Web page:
In a park specially created for photo tour groups, a model dressed as a traditional farmer walks with a buffalo under banyan trees. The fog created by burning straw and a smoke machine adds to the atmosphere. This scene is one of the most popular among travel photographers. Photo: Gilles Sabrié
Gilles Sabrié in an interview with Andrea Walter — 16.07.2022
Fotos — Gilles Sabrié
Andrea Walter: Mr. Sabrié, how did you become aware of the Xiapu region and the photo tourism there?
Gilles Sabrié: An employee of a travel agency told me about it. She had heard about a picturesque fishing village in Fujian province and had gone there herself. When she returned, she was deeply disappointed and told me that the whole region had been turned into a photo studio for tourists. I had never heard of such a thing and got very excited about it...
What did you get to see there?
I think it was the biggest concentration of photographers I ever saw. Busloads of them would arrive at one spot, some equipped with the latest cameras one on each shoulder, long lenses, with camouflage jackets or National Geographic-branded vests, and they would all point their cameras towards the same spot while the tour guide would radio instructions to the models in the distance.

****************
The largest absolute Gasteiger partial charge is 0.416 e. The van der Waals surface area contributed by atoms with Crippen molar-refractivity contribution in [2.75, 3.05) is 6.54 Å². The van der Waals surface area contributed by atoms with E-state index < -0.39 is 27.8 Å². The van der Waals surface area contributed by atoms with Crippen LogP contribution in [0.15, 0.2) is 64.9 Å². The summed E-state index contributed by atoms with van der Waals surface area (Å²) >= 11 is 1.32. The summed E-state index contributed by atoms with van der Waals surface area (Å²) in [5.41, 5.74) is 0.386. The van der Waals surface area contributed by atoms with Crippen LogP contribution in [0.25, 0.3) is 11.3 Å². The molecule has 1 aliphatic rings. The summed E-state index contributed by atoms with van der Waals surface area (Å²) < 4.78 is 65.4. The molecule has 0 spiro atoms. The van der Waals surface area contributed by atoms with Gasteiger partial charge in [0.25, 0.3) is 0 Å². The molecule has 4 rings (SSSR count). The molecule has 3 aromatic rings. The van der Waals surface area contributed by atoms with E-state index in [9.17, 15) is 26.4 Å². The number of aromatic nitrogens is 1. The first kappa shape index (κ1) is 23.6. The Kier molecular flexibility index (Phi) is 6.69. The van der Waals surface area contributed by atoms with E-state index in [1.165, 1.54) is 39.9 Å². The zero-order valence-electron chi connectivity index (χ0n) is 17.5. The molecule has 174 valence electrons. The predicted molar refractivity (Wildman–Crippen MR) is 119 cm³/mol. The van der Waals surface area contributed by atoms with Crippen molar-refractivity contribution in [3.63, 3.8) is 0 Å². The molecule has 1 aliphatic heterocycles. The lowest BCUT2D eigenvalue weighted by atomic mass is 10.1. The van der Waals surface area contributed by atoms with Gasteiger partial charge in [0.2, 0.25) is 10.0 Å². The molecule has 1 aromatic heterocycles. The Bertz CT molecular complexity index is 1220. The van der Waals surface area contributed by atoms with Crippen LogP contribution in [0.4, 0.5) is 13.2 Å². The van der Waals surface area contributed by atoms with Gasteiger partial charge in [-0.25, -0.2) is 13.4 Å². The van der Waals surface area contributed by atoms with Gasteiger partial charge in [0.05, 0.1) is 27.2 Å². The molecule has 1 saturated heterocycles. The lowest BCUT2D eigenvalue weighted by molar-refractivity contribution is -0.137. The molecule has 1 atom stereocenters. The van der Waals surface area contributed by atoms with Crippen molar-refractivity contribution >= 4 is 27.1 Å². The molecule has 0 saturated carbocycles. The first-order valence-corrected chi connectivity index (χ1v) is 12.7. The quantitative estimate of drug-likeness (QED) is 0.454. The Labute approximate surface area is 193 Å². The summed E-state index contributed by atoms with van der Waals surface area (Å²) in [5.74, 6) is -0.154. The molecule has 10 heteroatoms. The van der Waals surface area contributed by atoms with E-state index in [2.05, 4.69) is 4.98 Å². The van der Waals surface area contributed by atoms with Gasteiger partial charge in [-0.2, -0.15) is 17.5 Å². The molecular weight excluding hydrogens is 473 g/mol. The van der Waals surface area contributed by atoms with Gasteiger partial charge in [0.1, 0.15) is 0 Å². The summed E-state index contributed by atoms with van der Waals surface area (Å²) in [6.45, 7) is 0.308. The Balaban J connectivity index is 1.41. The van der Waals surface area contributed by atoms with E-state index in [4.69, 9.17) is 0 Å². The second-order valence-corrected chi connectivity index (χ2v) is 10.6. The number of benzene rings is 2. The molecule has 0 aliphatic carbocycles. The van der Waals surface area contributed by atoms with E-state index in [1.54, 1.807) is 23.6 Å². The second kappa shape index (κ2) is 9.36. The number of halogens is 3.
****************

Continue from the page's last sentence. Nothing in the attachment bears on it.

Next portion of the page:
One of the most astonishing spots was the woody area where a man dressed as a farmer from 100 years ago, was repeatedly pulling a buffalo through a cloud of artificial smoke. He did that all morning, as one group of tourists was taking over from the preceding one.
How did it come about that an entire region became an open-air photo studio for tourists?
I don't think there was a centralized decision to turn the place into a photo or tourist destination. I believe it was a pretty organic development – with tourists sharing photos of the place on social media, locals turning their yards into photo spots, and then the local government promoting the region as a photo destination.
As a result, there is no one single entry ticket to some kind of photo park, but rather multiple spots which are independently run. Some don't have a fee, but visitors may pay for the «models», while others have entry fees of about 3 euros. Sometimes it is also included in a package that tourists pay for a two- to three-day photo tour.
Left: 90-year-old Zhong Lianjiao, who belongs to the She ethnic group, earns her living by posing for photos. Some decorate the walls of her house. The photo groups usually pay her 100 RMB (about 14 euros) per appointment. Right: Three men playing fishermen on the beach and having their picture taken.